Reviewing the Reviewers

January 20, 2011

Categories: reviews

A re-run on Radio National about reviewing has stayed with me over the past couple of days.

I am still left with the question of ‘what is the role of the reviewer?’

Is it to give a personal response to something they have read?
Is it to promote discussion about a literary piece and a broader discussion of literature as a whole?
Should they inject their review with their personality or not?
Should it get personal?
Is it a way to fill space, get newspapers sold, get people clicking onto blogs?
Is it about the reader? The writer? The publishing house or the reviewer?
Still pondering this one.


In Short

May 8, 2010

Categories: Age review, Cameron Woodhead, reviews, short and scary

Okay, going to break my rule of never responding to book reviews.

After a nice review for Short and Scary in The Sunday Age, Young Lit section several weeks ago, I was surprised to see a review in today’s Sat Age.

The readership for the anthology was years 8 – 14. There is no mention of this in the review which is flanked by adult titles such as The Woman Who Shot Mussolini and 35 Arguments for the Existence of God.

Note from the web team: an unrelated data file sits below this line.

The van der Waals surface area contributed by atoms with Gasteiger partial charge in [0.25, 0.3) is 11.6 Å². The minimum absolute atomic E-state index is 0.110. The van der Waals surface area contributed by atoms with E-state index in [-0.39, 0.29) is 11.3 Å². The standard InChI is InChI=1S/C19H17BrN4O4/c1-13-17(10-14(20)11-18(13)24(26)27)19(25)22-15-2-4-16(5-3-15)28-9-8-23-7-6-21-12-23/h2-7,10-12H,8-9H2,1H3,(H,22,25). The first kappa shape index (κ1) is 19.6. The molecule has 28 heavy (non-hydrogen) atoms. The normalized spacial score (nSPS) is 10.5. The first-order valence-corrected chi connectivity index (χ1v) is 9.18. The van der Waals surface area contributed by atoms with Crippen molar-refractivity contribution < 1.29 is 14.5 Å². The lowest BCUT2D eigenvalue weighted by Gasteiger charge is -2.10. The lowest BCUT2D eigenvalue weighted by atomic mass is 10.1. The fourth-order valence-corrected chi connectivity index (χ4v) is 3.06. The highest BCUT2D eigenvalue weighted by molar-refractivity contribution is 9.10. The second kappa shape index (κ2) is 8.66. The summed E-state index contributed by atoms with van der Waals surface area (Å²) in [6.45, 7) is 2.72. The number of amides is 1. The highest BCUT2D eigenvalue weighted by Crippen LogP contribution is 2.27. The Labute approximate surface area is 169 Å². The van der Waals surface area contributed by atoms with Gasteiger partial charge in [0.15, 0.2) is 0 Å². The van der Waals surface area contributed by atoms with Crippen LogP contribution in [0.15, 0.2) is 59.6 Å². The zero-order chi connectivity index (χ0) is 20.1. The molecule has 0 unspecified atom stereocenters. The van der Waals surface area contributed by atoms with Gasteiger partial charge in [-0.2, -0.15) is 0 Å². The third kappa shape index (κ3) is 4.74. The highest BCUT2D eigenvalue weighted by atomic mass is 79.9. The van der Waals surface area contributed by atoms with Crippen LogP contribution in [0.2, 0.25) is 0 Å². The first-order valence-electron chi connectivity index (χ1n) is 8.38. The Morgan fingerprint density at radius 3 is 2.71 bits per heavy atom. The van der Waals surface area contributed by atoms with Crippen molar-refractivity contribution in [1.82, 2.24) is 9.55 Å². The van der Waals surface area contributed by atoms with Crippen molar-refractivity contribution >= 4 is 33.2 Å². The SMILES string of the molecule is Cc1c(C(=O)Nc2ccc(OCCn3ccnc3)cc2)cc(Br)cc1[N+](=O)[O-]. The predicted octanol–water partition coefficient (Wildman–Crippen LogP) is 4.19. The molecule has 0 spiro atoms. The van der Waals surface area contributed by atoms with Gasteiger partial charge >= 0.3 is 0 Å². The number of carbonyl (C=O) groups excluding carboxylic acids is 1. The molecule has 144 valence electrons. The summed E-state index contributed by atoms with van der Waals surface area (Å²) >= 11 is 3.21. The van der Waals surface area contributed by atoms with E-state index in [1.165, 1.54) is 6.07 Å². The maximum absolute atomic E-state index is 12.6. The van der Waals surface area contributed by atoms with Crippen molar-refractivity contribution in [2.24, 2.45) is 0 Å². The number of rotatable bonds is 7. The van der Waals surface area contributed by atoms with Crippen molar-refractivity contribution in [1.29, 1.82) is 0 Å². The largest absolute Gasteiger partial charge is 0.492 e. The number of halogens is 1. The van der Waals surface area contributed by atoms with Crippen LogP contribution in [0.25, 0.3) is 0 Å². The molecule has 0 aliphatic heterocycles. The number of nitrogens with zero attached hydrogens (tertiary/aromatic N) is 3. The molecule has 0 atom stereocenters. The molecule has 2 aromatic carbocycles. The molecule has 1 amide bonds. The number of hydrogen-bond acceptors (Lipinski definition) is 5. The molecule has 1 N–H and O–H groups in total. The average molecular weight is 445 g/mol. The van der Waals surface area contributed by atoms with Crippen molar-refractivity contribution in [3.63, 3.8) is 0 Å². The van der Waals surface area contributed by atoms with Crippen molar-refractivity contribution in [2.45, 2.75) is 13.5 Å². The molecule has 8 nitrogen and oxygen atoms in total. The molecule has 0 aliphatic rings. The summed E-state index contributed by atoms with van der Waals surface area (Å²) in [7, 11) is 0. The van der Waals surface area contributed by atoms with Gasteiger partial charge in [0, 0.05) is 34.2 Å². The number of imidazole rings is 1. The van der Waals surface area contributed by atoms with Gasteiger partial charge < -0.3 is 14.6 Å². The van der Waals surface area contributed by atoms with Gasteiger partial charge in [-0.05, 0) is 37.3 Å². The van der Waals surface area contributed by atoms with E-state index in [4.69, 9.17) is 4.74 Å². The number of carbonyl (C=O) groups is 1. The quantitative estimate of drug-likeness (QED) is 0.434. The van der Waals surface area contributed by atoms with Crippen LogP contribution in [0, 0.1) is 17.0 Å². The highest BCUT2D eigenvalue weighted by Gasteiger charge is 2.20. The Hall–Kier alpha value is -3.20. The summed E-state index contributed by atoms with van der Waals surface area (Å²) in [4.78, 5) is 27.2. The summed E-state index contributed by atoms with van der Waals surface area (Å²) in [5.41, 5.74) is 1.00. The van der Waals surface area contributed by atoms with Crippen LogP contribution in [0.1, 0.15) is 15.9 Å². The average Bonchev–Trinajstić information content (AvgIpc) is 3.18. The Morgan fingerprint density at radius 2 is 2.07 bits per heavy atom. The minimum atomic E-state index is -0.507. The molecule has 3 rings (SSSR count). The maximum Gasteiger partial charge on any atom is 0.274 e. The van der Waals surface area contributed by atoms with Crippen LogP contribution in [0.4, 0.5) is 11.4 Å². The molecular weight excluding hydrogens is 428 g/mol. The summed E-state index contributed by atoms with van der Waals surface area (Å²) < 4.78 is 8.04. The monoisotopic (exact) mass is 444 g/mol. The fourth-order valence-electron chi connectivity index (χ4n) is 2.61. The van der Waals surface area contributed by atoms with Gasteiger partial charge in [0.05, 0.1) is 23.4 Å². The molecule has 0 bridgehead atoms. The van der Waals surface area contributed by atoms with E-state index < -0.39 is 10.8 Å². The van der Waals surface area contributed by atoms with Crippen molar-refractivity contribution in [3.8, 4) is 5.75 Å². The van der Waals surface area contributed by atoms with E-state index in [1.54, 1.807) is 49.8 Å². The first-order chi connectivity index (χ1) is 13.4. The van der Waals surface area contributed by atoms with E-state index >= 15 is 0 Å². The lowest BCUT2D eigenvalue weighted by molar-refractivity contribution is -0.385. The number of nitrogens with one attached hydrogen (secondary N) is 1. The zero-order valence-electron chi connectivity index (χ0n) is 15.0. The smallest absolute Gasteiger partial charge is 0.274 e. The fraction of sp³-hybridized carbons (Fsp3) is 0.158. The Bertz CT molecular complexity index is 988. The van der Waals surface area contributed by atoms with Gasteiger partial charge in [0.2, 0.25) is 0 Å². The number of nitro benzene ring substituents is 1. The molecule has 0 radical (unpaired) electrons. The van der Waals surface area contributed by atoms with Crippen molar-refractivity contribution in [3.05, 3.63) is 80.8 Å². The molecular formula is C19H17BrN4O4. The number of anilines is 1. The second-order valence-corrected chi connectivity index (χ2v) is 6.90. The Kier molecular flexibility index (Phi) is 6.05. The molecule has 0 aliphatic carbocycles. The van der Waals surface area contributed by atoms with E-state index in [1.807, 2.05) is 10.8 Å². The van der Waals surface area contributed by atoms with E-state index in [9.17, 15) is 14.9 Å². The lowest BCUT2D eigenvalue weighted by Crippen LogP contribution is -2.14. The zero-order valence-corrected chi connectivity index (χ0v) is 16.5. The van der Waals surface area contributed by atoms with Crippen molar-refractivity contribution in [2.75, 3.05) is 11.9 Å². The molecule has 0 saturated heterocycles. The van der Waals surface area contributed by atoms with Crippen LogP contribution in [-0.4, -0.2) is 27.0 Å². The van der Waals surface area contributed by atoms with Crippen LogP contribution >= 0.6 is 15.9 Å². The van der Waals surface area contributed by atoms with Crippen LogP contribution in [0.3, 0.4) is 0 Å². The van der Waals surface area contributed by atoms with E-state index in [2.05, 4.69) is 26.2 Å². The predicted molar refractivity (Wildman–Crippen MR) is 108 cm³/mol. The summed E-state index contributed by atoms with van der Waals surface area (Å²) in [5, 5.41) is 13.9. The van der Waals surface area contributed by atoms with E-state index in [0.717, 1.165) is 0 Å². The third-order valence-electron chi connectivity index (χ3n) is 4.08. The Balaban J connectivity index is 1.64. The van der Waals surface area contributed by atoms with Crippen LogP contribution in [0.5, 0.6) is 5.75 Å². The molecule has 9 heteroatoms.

The idea for the short series was a mentoring program, matching established authors and illustrators with emerging talent, both young and old. There is no mention of this in the critique either. (Although there was mention of one contributor’s poem as mediocre will probably have the 16 year old author running for cover.)

Feedback from teachers and readers about the short series has been positive. It is a smorgasbord of stories and poetry that young readers can dip into. That’s what makes it work for young readers. Perhaps the reviewer is better suited to reviewing adult books…?


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